decided: June 4, 1990.
On Writ of Certiorari to the Appellate Court of Illinois, Fifth District.
Kennedy, J., delivered the opinion of the Court, in which Rehnquist, C.j., and White, Blackmun, Stevens, O'Connor, and Scalia, JJ., joined. Brennan, J., filed an opinion concurring in the judgment. Marshall, J., filed a dissenting opinion.
An undercover government agent was placed in the cell of respondent Perkins, who was incarcerated on charges unrelated to the subject of the agent's investigation. Respondent made statements that implicated him in the crime that the agent sought to solve. Respondent claims that the statements should be inadmissible because he had not been given Miranda warnings by the agent. We hold that the statements are admissible. Miranda warnings are not required when the suspect is unaware that he is speaking to a law enforcement officer and gives a voluntary statement.
In November 1984, Richard Stephenson was murdered in a suburb of East St. Louis, Illinois. The murder remained unsolved until March 1986, when one Donald Charlton told police that he had learned about a homicide from a fellow inmate at the Graham Correctional Facility, where Charlton had been serving a sentence for burglary. The fellow inmate was Lloyd Perkins, who is the respondent here. Charlton told police that, while at Graham, he had befriended respondent, who told him in detail about a murder that respondent had committed in East St. Louis. On hearing Charlton's account, the police recognized details of the Stephenson murder that were not well known, and so they treated Charlton's story as a credible one.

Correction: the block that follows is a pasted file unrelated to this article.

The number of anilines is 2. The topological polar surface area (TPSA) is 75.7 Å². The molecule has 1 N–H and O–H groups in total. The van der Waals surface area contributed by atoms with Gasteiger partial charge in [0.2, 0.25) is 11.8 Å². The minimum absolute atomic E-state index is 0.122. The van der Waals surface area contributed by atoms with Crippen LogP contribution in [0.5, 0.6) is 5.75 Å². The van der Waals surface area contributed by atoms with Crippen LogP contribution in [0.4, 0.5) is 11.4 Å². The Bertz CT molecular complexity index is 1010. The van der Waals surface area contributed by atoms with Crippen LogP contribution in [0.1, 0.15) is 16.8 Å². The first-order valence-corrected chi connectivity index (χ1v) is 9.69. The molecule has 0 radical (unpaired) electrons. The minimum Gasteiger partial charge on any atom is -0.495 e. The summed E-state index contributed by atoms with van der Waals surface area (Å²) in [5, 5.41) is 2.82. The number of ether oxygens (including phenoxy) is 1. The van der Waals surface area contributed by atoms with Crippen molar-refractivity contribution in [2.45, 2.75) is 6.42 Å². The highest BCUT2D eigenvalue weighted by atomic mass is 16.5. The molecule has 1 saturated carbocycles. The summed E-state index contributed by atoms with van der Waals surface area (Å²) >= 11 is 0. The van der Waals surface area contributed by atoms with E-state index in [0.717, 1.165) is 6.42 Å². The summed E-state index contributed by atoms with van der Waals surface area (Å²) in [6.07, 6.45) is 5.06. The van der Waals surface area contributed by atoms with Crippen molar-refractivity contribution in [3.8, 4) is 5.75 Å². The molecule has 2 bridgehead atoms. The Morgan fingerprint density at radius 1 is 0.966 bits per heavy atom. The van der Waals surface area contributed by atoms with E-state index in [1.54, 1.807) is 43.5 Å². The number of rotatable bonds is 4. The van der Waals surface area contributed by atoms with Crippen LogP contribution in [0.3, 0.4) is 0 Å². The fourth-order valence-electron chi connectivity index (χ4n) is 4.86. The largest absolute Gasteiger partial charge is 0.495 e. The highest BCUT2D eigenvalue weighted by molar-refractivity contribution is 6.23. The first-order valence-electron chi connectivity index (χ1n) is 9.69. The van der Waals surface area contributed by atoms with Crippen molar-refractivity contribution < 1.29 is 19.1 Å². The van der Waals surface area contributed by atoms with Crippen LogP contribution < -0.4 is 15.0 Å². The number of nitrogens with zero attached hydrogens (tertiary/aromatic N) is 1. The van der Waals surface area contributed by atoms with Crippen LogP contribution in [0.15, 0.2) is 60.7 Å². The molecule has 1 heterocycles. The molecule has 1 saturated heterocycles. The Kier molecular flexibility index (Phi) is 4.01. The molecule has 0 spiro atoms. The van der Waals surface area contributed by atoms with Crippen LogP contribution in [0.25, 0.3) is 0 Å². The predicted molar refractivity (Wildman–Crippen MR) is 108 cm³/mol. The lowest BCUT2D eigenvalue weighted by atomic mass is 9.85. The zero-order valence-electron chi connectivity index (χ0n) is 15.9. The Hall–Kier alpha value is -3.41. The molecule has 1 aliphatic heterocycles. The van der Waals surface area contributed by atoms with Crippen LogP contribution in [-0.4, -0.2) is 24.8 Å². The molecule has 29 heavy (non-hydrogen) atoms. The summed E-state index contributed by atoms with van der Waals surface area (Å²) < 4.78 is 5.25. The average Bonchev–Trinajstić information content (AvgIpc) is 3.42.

By the time the police heard Charlton's account, respondent had been released from Graham, but police traced him to a jail in Montgomery County, Illinois, where he was being held pending trial on a charge of aggravated battery, unrelated to the Stephenson murder. The police wanted to investigate further respondent's connection to the Stephenson murder, but feared that the use of an eavesdropping device would prove impracticable and unsafe. They decided instead to place an undercover agent in the cellblock with respondent and Charlton. The plan was for Charlton and undercover